I have been fascinated with Albert Einstein and his work since I was in high school – I’ve read a lot about him over the years. So, you can imagine how thrilled I was when they announced the TV series Genius. Needless to say, I loved every minute of it. Last week my local library featured the ebook The Other Einstein on their homepage and naturally I snapped it up. It’s a fictional retelling of his first marriage and I was definitely intrigued.
In 1896, the extraordinarily gifted Mileva is the only woman studying physics at an elite school in Zürich. There, she falls for charismatic fellow student Albert Einstein, who promises to treat her as an equal in both love and science. But as Albert’s fame grows, so too does Mileva’s worry that her light will be lost in her husband’s shadow forever. – Goodreads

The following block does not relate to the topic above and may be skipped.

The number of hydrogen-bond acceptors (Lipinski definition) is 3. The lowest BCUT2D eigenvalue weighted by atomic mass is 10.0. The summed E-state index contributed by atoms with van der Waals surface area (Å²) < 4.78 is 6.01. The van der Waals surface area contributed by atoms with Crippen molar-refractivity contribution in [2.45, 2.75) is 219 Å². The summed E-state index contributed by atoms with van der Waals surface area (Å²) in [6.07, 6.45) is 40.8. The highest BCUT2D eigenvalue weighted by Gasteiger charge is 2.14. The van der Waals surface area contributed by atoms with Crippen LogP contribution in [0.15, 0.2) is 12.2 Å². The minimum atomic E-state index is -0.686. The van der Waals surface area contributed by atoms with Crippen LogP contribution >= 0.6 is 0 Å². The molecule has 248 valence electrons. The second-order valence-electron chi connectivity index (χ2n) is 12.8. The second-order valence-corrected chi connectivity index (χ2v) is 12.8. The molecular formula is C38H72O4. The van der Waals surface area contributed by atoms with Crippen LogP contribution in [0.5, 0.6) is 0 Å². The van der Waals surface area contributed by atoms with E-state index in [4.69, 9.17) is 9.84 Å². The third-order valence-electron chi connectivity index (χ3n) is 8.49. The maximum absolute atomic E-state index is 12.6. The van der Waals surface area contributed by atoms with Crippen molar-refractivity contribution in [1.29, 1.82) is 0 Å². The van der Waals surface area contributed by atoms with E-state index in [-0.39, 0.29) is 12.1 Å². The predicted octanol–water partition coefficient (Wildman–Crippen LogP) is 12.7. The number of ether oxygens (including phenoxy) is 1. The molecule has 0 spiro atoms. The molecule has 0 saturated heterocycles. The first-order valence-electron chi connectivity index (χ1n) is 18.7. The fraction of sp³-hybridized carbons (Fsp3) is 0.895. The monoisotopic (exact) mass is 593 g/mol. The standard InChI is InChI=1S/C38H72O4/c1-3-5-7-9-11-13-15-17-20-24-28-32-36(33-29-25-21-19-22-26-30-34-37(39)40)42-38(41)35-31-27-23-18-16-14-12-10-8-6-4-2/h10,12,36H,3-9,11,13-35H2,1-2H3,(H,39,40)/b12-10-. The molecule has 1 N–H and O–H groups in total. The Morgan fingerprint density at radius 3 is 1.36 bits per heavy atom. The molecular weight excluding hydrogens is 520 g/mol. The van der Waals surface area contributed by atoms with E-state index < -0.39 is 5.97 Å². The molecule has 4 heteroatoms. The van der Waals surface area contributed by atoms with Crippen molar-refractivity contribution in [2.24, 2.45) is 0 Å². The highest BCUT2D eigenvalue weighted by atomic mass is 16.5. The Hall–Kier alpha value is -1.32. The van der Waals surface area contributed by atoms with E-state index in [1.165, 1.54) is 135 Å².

This book bothered me – a lot. It’s well written, with a solid narrative through the voice of Mileva, but that’s where the good parts end. Benedict has taken the barest outline of history and created a rather nasty bit of fiction, portraying Mileva as a martyr and Albert as a monster. There is no historical basis for her claims (which she fully acknowledges in the afterward) and states that this is simply an innocent reimagining. But this is far from innocent. The average reader will finish this book and assume that much of it is based on fact. So what’s inaccurate about it? Where to start!?